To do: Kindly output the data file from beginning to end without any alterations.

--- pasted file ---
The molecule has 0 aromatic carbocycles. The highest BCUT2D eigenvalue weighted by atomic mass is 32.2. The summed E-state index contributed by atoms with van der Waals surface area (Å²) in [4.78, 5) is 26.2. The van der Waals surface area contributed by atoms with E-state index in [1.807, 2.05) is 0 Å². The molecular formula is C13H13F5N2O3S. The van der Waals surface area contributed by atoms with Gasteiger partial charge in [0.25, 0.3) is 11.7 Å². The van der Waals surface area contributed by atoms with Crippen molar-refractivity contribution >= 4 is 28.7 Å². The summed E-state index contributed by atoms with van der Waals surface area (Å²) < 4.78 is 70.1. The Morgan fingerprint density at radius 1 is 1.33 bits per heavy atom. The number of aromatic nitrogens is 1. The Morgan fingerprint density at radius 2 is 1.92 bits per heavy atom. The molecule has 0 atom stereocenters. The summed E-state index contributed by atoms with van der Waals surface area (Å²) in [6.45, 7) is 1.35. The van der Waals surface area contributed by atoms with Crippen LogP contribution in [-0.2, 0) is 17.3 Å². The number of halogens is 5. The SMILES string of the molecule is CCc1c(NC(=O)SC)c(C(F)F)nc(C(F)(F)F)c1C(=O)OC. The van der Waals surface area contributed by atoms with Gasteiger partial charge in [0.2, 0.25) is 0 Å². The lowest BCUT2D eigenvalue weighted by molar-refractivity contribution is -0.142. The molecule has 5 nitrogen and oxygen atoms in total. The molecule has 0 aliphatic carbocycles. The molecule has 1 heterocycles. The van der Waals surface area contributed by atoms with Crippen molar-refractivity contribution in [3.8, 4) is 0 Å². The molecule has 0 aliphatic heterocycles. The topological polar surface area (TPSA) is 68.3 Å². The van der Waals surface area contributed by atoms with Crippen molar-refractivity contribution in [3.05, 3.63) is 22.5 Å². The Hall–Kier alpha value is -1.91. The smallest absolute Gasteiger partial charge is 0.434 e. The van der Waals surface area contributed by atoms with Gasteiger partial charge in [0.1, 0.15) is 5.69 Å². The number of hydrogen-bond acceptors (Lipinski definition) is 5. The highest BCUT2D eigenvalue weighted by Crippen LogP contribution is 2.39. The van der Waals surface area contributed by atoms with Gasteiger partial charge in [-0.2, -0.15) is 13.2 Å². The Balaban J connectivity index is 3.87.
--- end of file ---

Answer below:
The molecule has 0 aromatic carbocycles. The highest BCUT2D eigenvalue weighted by atomic mass is 32.2. The summed E-state index contributed by atoms with van der Waals surface area (Å²) in [4.78, 5) is 26.2. The van der Waals surface area contributed by atoms with E-state index in [1.807, 2.05) is 0 Å². The molecular formula is C13H13F5N2O3S. The van der Waals surface area contributed by atoms with Gasteiger partial charge in [0.25, 0.3) is 11.7 Å². The van der Waals surface area contributed by atoms with Crippen molar-refractivity contribution >= 4 is 28.7 Å². The summed E-state index contributed by atoms with van der Waals surface area (Å²) < 4.78 is 70.1. The Morgan fingerprint density at radius 1 is 1.33 bits per heavy atom. The number of aromatic nitrogens is 1. The Morgan fingerprint density at radius 2 is 1.92 bits per heavy atom. The molecule has 0 atom stereocenters. The summed E-state index contributed by atoms with van der Waals surface area (Å²) in [6.45, 7) is 1.35. The van der Waals surface area contributed by atoms with Crippen LogP contribution in [-0.2, 0) is 17.3 Å². The number of halogens is 5. The SMILES string of the molecule is CCc1c(NC(=O)SC)c(C(F)F)nc(C(F)(F)F)c1C(=O)OC. The van der Waals surface area contributed by atoms with Gasteiger partial charge in [0.2, 0.25) is 0 Å². The lowest BCUT2D eigenvalue weighted by molar-refractivity contribution is -0.142. The molecule has 5 nitrogen and oxygen atoms in total. The molecule has 0 aliphatic carbocycles. The molecule has 1 heterocycles. The van der Waals surface area contributed by atoms with Crippen molar-refractivity contribution in [3.8, 4) is 0 Å². The molecule has 0 aliphatic heterocycles. The topological polar surface area (TPSA) is 68.3 Å². The van der Waals surface area contributed by atoms with Crippen molar-refractivity contribution in [3.05, 3.63) is 22.5 Å². The Hall–Kier alpha value is -1.91. The smallest absolute Gasteiger partial charge is 0.434 e. The van der Waals surface area contributed by atoms with Gasteiger partial charge in [0.1, 0.15) is 5.69 Å². The number of hydrogen-bond acceptors (Lipinski definition) is 5. The highest BCUT2D eigenvalue weighted by Crippen LogP contribution is 2.39. The van der Waals surface area contributed by atoms with Gasteiger partial charge in [-0.2, -0.15) is 13.2 Å². The Balaban J connectivity index is 3.87.